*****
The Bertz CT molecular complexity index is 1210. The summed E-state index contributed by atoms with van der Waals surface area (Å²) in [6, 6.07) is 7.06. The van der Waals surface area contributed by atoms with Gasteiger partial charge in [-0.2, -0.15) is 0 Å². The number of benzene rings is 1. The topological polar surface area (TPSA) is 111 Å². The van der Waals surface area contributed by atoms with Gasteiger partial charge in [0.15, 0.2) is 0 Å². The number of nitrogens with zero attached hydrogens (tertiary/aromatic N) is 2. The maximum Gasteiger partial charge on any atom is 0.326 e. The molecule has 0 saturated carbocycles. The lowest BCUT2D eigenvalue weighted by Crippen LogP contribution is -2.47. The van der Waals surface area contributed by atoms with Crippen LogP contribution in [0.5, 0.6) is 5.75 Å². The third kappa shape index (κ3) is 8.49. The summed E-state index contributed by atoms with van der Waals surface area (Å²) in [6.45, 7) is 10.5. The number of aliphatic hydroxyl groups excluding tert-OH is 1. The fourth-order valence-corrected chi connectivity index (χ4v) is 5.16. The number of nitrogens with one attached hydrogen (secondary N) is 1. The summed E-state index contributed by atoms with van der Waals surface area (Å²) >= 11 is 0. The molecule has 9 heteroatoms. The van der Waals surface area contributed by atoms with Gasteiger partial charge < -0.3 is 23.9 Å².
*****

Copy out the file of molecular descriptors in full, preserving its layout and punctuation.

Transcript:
The Bertz CT molecular complexity index is 1210. The summed E-state index contributed by atoms with van der Waals surface area (Å²) in [6, 6.07) is 7.06. The van der Waals surface area contributed by atoms with Gasteiger partial charge in [-0.2, -0.15) is 0 Å². The number of benzene rings is 1. The topological polar surface area (TPSA) is 111 Å². The van der Waals surface area contributed by atoms with Gasteiger partial charge in [0.15, 0.2) is 0 Å². The number of nitrogens with zero attached hydrogens (tertiary/aromatic N) is 2. The maximum Gasteiger partial charge on any atom is 0.326 e. The molecule has 0 saturated carbocycles. The lowest BCUT2D eigenvalue weighted by Crippen LogP contribution is -2.47. The van der Waals surface area contributed by atoms with Crippen LogP contribution in [0.5, 0.6) is 5.75 Å². The third kappa shape index (κ3) is 8.49. The summed E-state index contributed by atoms with van der Waals surface area (Å²) in [6.45, 7) is 10.5. The number of aliphatic hydroxyl groups excluding tert-OH is 1. The fourth-order valence-corrected chi connectivity index (χ4v) is 5.16. The number of nitrogens with one attached hydrogen (secondary N) is 1. The summed E-state index contributed by atoms with van der Waals surface area (Å²) >= 11 is 0. The molecule has 9 heteroatoms. The van der Waals surface area contributed by atoms with Gasteiger partial charge < -0.3 is 23.9 Å².